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Kyanna Lennie-Dolphus knows what it’s like to feel alone.

Growing up in the isolated Sahtu community of Tulita, Kyanna Lennie-Dolphus struggled with anxiety and depression as a teen.

Now a Nı́o Nę P’ęnę́ youth coordinator with the Sahtu Renewable Resources Board, she’s seeing firsthand how Covid-19 is impacting young peoples’ health mental amid mandatory isolation orders.

“I know some people are struggling,” she said.

Lennie-Dolphus also works with the Sahtu Youth Network, a land-based cultural initiative that tackles mental health while aiming to preserve and revitalize Indigenous language and culture.

In light of Covid-19, plans for two upcoming traditional on-the-land camps have been halted.

In an effort to ensure young people in the Sahtu remained connected and supported despite the disruptions, the youth network launched the #SYNSahtuStrong Youth Photo Contest.

“We though we’d do something to let the youth know they’re still being supported and that there’s still ways to connect to each other about how we feel,” said Lennie-Dolphus.

Youth coordinator Kyanna Lennie-Dolphus snapped a selfie during a “moment of clarity” while out for a walk in Tulita as part of the Sahtu Youth Network Youth Photo contest. The mental wellness campaign called on young people in the Sahtu to reflect on their experiences during Covid-19. Photo courtesy of Kyanna Lennie-Dolphus

The contest called on youth — in Tulita, Norman Wells, Deline, Fort Good Hope and Colville Lake — to document their experiences during the pandemic with a photo and a 150-word write-up. The campaign encouraged young people to get out on the land; and many participants did just that.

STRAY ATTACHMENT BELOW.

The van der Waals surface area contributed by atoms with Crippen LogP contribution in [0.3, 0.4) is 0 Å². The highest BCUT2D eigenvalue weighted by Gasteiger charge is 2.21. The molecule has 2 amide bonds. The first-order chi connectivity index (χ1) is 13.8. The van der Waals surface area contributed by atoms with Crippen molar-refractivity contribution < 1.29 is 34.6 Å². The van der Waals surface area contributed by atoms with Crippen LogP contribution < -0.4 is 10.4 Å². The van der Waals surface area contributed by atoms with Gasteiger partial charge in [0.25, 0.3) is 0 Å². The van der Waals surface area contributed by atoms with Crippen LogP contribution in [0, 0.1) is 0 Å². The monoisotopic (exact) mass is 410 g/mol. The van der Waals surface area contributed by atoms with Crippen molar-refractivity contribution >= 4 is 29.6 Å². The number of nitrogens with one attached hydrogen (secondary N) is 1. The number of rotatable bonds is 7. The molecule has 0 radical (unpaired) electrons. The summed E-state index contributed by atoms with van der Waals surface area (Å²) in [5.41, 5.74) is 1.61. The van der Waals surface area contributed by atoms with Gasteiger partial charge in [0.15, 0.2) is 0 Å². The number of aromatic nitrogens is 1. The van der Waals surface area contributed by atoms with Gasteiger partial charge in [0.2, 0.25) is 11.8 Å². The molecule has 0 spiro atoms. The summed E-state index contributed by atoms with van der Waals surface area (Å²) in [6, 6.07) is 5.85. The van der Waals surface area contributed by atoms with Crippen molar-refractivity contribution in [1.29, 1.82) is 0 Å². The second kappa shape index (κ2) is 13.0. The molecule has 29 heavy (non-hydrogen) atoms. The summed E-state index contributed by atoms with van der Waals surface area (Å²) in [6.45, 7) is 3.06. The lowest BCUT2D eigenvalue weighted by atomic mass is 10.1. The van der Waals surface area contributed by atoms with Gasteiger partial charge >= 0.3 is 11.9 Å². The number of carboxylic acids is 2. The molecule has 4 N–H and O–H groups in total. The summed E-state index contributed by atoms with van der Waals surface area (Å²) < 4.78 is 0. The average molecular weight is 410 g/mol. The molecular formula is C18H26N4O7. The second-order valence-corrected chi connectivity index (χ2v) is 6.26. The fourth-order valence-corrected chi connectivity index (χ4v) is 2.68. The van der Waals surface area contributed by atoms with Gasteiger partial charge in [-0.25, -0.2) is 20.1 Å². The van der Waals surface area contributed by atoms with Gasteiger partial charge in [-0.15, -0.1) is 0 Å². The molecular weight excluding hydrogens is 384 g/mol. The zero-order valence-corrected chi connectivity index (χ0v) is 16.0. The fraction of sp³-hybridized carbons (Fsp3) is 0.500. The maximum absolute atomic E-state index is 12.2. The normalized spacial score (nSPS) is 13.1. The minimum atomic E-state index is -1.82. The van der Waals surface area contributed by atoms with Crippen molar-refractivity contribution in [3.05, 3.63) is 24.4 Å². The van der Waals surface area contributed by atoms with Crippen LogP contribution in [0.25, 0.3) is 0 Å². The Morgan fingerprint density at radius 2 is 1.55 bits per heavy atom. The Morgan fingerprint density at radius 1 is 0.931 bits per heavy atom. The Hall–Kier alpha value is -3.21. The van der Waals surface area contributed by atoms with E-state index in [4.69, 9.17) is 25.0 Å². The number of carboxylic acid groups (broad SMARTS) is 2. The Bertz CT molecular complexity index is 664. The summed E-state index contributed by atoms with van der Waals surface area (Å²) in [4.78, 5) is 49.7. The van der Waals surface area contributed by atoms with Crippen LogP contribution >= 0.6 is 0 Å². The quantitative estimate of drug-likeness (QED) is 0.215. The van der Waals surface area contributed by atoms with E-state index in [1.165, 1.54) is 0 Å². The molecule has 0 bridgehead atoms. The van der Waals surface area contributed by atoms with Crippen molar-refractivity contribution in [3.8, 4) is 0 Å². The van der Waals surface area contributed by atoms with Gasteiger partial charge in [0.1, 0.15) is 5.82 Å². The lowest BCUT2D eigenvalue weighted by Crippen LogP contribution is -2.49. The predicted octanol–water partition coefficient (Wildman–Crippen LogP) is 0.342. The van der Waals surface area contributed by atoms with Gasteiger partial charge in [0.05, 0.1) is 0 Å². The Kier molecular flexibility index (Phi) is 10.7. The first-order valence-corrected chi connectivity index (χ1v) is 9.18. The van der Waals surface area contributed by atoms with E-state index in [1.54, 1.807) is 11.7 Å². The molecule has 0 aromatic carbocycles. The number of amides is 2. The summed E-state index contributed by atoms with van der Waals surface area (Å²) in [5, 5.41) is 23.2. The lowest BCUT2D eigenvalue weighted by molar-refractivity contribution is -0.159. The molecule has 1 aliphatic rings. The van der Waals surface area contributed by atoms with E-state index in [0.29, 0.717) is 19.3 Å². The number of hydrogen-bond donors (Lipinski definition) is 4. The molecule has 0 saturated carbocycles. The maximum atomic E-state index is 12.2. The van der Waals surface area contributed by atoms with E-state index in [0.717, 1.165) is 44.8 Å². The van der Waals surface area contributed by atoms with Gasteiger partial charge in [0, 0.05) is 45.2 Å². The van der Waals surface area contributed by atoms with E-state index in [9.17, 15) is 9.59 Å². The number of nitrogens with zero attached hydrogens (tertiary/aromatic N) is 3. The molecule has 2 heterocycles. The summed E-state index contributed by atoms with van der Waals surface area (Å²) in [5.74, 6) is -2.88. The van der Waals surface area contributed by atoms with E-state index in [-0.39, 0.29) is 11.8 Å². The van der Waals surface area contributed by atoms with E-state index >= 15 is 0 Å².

Jeanette Tobac, of Fort Good Hope, submitted a photo of herself tanning moose hide.

“It shows me as a Dene woman still motivated to learn my traditions during the pandemic in a safe social distancing manner,” Tobac.

Photo courtesy Jeanette Tobac. “It shows me as a Dene woman still motivated to learn my traditions during the pandemic in a safe social distancing manner,” writes Tobac about her moose hide photo.

Others took selfies on the land or in their homes.

Getting in on the action herself, Lennie-Dolphus snapped a selfie during a “moment of clarity” while outside for a walk.

“I was thinking about how lucky we are as Dene people to call this place our home; our people, our families and how much generosity we show each other throughout the whole Sahtu,” she wrote.

The entries, broken down into different age groups, were placed in a raffle and the winner was randomly selected.

Hannah Taneton snagged the grand prize, an iPad, earlier this week. She submitted a photo of her late grandmother Jane sitting in a teepee preparing moose hide.

After her grandmother passed away, Taneton set out to learn traditional skills. “Today I’m so thankful to be working in her teepee and teaching my sister to work on the hide,” she wrote.

Winner Hannah Taneton shares a photo of her late grandmother, who inspired her to learn about her culture and its traditions. She’s now passing that knowledge down to her sister in the very same teepee. Photo courtesy of Hannah Taneton

Despite the challenges brought on by Covid-19, Lennie-Dolphus said are silver linings, too.

“People are spending more time with their families; they’re getting out on the land — something many haven’t done in quite a long time. It has its ups and downs, but I think people find a lot of peace just from being out on the land; knowing they can still connect,” she said.

To keep youth connected and engaged, the Sahtu Youth Network is planning more photo contests over the next few months.

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Brendan Burke

As the Yellowknifer’s crime reporter, it’s my job to keep readers up to speed on all-things “cops and courts” related. From house fires and homicides to courtroom clashes, it’s my responsibility...

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